|You guys may not know what EP really is....||russw19|
Mar 5, 2003 5:13 PM
|You all seem to be missing one valuable point. The guy works in a shop. Whoever gave the advice of the bike costing more in the long run after the upgrades... you forget... good wheels can be purchased EP as well. You can get a set of Mavic Ksyriums for about $400. Same for the Ti spoked Cane Creeks. EP on some of that stuff is 20% under wholesale. Which in some cases for components is half of retail.
My advice to you is if you like the Specialized, get it, replace the seat right away, no sense riding an uncomfortable seat even for a day, and get some Cane Creek Volos with the stainless spokes. They should cost you about $200 and they are as nice as a Dura-Ace/Open Pro wheelset. Or if the money is really begging to be spent, get the Ti spoked Volos. I had a set of the Aerohead Ti's which are the same thing, they just changed the name and the rear rim is now offset, and they were amazing wheels.
And keep in mind, the best part of working in a shop is this perk. You are not going to make money working in a bike shop. Most 16 year olds who work at McDonalds will make more per hour than you at the shop. But you get to buy the latest and greatest at about half the normal cost. Then after a while you can sell it for what you paid for it and someone else is still getting a deal. Then you always stay up on the new technology making it easier to sell and work on, which is what Joe Public who shops at your store really wants anyways. You, as a shop employee, owe it to your community to buy the new best stuff. So be a good community citizen and use that Employee Purchase plan and get a new bike!
Have fun shopping!
|Disagree with your point...||Fez|
Mar 5, 2003 6:22 PM
|Unless EP is only offered on a specific bike model as opposed to the whole line, I think you should buy the best bike you can afford and forget the upgrade.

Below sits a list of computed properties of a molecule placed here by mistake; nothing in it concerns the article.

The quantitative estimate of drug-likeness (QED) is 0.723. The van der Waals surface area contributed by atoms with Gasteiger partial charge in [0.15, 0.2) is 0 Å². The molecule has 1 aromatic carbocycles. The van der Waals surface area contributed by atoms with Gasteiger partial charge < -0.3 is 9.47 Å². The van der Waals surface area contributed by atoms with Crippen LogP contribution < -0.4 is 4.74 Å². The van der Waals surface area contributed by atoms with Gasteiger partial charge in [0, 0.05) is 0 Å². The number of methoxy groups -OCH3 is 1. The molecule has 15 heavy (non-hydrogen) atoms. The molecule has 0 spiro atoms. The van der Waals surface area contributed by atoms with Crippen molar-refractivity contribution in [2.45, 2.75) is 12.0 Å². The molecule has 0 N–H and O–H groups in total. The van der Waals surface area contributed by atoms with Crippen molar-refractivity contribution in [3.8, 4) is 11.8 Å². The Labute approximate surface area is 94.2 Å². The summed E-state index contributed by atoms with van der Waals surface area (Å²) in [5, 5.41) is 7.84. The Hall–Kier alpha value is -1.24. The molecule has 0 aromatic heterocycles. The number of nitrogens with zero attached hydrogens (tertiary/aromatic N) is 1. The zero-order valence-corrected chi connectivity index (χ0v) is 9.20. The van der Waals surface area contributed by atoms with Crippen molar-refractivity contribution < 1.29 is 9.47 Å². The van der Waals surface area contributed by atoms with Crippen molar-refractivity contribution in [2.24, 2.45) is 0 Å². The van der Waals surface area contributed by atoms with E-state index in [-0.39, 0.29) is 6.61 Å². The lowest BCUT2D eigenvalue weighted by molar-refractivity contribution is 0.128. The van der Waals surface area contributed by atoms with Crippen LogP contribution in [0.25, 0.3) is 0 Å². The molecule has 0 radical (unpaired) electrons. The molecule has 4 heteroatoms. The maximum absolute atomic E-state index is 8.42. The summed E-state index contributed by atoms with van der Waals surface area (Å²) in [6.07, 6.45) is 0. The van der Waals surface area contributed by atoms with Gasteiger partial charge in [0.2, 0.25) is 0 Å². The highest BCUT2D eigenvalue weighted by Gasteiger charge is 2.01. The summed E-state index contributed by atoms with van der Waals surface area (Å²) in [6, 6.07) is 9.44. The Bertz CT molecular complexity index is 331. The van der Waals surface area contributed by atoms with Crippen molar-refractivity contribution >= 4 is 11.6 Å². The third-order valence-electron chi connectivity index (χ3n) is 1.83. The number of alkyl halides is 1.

You will have more bike and more money in your pocket if you purchase via EP a better level bike, rather than a low level bike and then purchase upgrades.
|Disagree with your point...<- true||russw19|
Mar 5, 2003 6:34 PM
|Very true! Unless you like the bike, but hate the wheels...
EP makes it cheap enough that you can play around a bit before you even come close to paying retail... that's what makes it fun. And like I said, the added benefit is that you get to test the products that your customers are going to be asking you about in 2 months anyways.
EP is cool, cuz it allows you the flexability to expiriment so you don't have the off the shelf bike that everyone else has.
But like you pointed out, EP also makes it affordable in real world terms for you to ride a prolevel bike at Ultegra prices.
|Don't buy upgrades, ride up grades...||53T|
Mar 6, 2003 8:53 AM
|How about some nice cold/wet weather riding gear to make sure you get out there and reap the benifits of your bike?
Get real and get some speedplays. Don't get anything too wierd for a saddle. S. Italia or S. San Marco or Gyro should have something that fits your butt.
IMHO, all training wheels should be conventional rims on conventional hubs using conventional spokes. i.e Open Pros on Ultegra with 3 cross 14/15 spokes.